Pragmatic model is essentially that.
If it is not going to be a general purpose book on Geometry/Topology
with JTS as the backing library, then the audience is limited - about
half are already here on the mailing list so that could give you an
idea of the target.
If you put in the production cost of the paperback, then you will be
able to have a view of the profit margin.
An e-book can give you a better bargain with the publisher (you, if you like).
The Pragmatic model could provide a better idea on the market, you can
then decide whether to go paperback or stop there.
The problem there is the buyer does not get any discount (as from the
resellers).

If profit is not a major factor, though, as in most of the old
O'Reilly books (I do not think, they are still doing that), then you
have little to worry about.

The problem with computer software books is that they are dated by the
time it is published, so most publishers now want it ready in a
maximum of 4 months. The e-book can easily be updated to the latest
version of the software.

Best regards,
Paul.

On Sat, Oct 10, 2009 at 10:25 AM, Michael Bedward
<[hidden email]> wrote:

> Hi Martin
>
>> @Michael: thx for the link to the Pragmatic site.  They sound very
>> encouraging.  Now all I have to do is to write 20 pages of the book to show
>> them...   8^)
>>
>
> I'd be more than happy to comment on anything you write. I don't have
> any experience with writing a book, other than watching colleagues
> labour over their own book projects (and yes, it is a BIG task), but
> I've written many papers, articles, presentations etc and done a lot
> of scientific reviewing and editing.
>
> Another nice thing about the Pragmatic model is that once you get most
> chapters up to draft stage you can put the manuscript up as a 'beta
> book'. People can then make an advance purchase which entitles them to
> get each manuscript update, and the final book. They can then submit
> comments, errata and suggestions via the publishers site for you to
> work with.  I've recently did this myself with Terence Parr's new book
> about ANTLR...
>
> http://www.pragprog.com/titles/tpdsl/language-implementation-patterns
>
> Readers comments on the manuscript go to this page...
>
> http://www.pragprog.com/titles/tpdsl/errata
> (it was a much longer list while the book was in progress)
>
> You have the advantage of many proof-readers plus you can assess and
> adjust your assumptions about the level of knowledge and areas of
> interest of your audience.
>
> Michael
> _______________________________________________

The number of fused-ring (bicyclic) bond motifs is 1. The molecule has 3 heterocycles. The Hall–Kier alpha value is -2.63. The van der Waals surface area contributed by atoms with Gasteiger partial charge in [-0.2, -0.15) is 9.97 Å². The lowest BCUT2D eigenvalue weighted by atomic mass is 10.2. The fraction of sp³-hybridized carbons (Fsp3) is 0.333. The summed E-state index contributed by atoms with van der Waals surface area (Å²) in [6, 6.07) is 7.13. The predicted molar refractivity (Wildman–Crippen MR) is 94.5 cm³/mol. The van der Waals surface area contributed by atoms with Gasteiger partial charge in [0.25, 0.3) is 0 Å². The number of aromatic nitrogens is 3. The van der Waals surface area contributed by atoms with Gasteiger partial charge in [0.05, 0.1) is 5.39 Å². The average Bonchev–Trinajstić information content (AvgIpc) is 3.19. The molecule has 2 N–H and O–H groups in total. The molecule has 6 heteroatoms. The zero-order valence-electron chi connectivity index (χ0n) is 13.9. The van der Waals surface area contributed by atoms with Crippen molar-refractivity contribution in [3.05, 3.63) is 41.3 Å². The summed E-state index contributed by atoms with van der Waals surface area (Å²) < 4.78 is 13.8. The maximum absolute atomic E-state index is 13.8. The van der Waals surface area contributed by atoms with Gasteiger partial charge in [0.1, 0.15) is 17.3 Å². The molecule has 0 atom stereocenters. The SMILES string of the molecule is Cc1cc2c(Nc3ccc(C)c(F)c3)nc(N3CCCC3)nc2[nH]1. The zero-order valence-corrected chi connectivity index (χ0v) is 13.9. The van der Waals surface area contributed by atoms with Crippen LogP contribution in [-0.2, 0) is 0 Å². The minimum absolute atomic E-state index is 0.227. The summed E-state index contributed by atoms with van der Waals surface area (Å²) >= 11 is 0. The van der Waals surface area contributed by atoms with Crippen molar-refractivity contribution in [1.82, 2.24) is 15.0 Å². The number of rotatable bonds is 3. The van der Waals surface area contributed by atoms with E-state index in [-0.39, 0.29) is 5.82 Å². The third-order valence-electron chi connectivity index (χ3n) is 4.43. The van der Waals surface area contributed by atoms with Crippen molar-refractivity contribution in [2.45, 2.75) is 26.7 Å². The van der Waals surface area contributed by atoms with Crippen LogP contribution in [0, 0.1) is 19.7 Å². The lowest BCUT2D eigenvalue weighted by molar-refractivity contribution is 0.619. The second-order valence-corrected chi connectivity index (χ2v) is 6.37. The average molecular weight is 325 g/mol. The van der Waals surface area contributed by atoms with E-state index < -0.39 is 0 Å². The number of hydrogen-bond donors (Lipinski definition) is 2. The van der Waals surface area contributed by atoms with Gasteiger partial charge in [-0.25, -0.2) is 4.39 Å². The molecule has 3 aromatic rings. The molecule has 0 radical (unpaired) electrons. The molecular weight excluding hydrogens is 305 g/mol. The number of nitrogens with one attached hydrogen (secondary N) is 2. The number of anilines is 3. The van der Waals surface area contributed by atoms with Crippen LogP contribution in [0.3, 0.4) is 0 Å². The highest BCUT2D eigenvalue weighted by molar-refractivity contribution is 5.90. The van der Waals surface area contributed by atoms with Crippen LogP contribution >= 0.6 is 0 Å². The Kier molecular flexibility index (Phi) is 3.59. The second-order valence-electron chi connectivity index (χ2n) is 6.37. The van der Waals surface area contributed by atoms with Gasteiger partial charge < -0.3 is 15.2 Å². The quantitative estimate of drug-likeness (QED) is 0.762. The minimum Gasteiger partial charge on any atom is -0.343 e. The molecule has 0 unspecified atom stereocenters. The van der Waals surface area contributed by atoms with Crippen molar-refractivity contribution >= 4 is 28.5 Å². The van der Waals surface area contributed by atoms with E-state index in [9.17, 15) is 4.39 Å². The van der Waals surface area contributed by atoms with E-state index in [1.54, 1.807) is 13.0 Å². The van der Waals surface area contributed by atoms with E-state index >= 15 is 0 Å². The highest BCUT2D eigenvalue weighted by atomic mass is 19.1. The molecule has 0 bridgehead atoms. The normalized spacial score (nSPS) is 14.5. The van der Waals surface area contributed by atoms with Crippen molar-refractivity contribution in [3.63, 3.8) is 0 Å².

> jts-devel mailing list
> [hidden email]
> http://lists.refractions.net/mailman/listinfo/jts-devel
>
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Re: [Fwd: Re: Book]

Stefan Steiniger
In reply to this post by Martin Davis
Hei Martin,

i - I like your proposal "JTS Topology Suite essentials"

ii - not sure one should go really straight for a book - with respect to
the smalle circle of people. At least e-book is better then directly
paperback. I also wonder if it would make sense to take the c++/GEOS
people in the boat to increase the likely readership

iii - I would still assume it will be about a year or so to get
something like this done (with all of us having jobs).

iv - as Michael B, my experiences are rather in writing papers, but I
wrote at least one/two primer (foundations ofo location based services,
and overview articles on FOS GIS). Maybe we can develop the (learning)
objectives together first?

v - how about going through the chapters of M de Berg, O Cheong, M van
Kreveld, M Overmars and checking those for relevance- applicabilty of
JTS to construct a possible outline? Because it may be even useful to
show what JTS implements of the "theory" shown there.

vi - is it more to be a user guide, more stress on how-to's, or more
educational (i.e. theory and implementation and assessments/exercises -
as done in the Foundations of Location based services thing:
http://www.geo.unizh.ch/publications/cartouche/lbs_lecturenotes_steinigeretal2006.pdf
)

vii - do you think it may be usefull if you make a list of people that
could contribute or no JTS in depth on a level close to you. Then,
asking those people directly may be a big help. (because who really
reacts on open calls...)

my 2 cents - have a nice long weekend
stefan